Mapping Silverlight Classes to Smalltalk

December 16, 2010

There are two basic types of objects in Silver Smalltalk.

First, there are Smalltalk objects which are created from Smalltalk classes. For example, “MyClass new” would create a new instance of the class MyClass.

Second, there are the native Silverlight objects which are written in a .Net language such as C#.

There is also a third type of object which is a hybrid of the two basic types: the “mapped” object.

A mapped object has the underlying behavior of a native Silverlight object but you can add Smalltalk methods, instance variables, and class variables to it.

An example is the “UserWindow” class which “maps” the underlying “UserWindow” type in Silverlight. You can use the ClassBrowser to browse the hierarchy of classes:

Object->DependencyObject->UIElement->FrameworkElement->Control->UserControl->UserWindow->Window

All the window classes (WorkspaceWindow, TranscriptWindow, etc) are derived from “Window”.

It is very useful to be able to map native classes this way. One advantage is speed – in the case of “UserWindow” there is a lot of handling of mouse movements which is best done in compiled C#. And another advantage is that you can libraries that were created in any of the .Net languages like C# or VB.Net.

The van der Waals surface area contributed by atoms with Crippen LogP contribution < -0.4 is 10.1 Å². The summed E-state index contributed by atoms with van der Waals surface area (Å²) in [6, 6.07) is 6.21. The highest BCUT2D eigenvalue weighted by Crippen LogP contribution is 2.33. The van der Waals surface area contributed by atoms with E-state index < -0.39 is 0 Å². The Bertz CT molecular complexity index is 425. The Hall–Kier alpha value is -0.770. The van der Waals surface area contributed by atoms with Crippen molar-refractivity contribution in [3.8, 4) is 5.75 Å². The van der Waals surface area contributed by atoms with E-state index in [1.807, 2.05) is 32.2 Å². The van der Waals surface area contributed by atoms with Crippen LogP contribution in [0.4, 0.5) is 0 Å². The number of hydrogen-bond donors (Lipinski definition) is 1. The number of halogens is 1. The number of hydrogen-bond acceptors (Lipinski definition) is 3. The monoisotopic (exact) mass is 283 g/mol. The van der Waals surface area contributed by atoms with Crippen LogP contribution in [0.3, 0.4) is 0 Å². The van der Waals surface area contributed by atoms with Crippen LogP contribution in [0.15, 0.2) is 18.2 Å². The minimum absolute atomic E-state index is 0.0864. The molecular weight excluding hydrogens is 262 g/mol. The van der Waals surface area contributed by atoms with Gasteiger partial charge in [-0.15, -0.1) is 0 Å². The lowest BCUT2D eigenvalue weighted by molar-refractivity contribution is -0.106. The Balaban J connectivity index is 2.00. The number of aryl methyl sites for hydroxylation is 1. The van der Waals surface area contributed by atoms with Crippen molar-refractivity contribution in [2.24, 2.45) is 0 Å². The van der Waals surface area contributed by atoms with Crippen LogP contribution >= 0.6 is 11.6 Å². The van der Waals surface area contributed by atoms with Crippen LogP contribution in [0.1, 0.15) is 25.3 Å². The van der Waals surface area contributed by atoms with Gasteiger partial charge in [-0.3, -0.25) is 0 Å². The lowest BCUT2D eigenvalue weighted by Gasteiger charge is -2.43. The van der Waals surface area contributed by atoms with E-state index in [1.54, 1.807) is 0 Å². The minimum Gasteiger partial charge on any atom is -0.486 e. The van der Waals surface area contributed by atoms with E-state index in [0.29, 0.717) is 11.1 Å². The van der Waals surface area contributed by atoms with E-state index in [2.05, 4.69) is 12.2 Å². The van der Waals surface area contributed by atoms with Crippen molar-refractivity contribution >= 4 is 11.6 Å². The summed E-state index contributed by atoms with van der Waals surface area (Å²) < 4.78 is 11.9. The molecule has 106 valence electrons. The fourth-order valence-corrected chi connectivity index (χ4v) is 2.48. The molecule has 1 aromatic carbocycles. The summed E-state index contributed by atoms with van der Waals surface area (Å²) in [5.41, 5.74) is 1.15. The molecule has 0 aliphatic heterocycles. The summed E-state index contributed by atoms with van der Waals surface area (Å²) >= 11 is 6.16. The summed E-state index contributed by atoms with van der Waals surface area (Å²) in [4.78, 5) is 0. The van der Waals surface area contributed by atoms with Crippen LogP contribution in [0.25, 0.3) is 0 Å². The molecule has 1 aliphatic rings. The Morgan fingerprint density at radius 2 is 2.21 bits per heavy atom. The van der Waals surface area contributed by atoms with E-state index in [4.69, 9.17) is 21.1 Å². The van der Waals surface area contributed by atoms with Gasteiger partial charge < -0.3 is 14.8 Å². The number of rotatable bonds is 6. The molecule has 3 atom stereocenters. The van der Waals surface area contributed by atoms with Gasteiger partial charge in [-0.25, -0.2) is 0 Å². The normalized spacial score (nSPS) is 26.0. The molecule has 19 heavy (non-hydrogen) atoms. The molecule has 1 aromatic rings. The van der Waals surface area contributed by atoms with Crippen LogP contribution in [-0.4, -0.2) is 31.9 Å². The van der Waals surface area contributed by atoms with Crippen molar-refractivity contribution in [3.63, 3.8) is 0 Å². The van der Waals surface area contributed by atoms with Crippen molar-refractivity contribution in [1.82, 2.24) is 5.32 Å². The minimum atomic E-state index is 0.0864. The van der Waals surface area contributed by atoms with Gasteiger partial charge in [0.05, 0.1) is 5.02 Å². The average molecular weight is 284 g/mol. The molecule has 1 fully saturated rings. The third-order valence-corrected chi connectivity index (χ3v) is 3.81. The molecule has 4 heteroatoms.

And because the mapped classes now have Smalltalk attributes as well, you can add methods, instance variables and class variables to them. In the classes derived from “Window”, I have added instance variables for “leftPane”, “rightPanel”, “topPanel”, “bottomPanel”, etc.

In summary, “mapped” classes give you all the speed of C# and the ability to use any C# or VB.Net library. But they behave like Smalltalk classes as well, so they can be customized and extended.

The best of both worlds.

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3 Responses to “Mapping Silverlight Classes to Smalltalk”

  1. Chip Nowacek Says:

    This running documentation is helpful.

  2. Chip Nowacek Says:

    Could you give an example of a native Silverlight object accessible from within the image (paragraph #3 above) or does the mapping make them accessible? Should I use .Net docs to understand these native and/or mapped objects?

    • Peter Fisk Says:

      Mapping makes all publicly accessible methods and properties of loaded assemblies available.
      In the desktop version, I restrict it somewhat for performance reasons.

      Yes, use the .Net docs for Silverlight.

      Let me know if you have trouble with any particular method.


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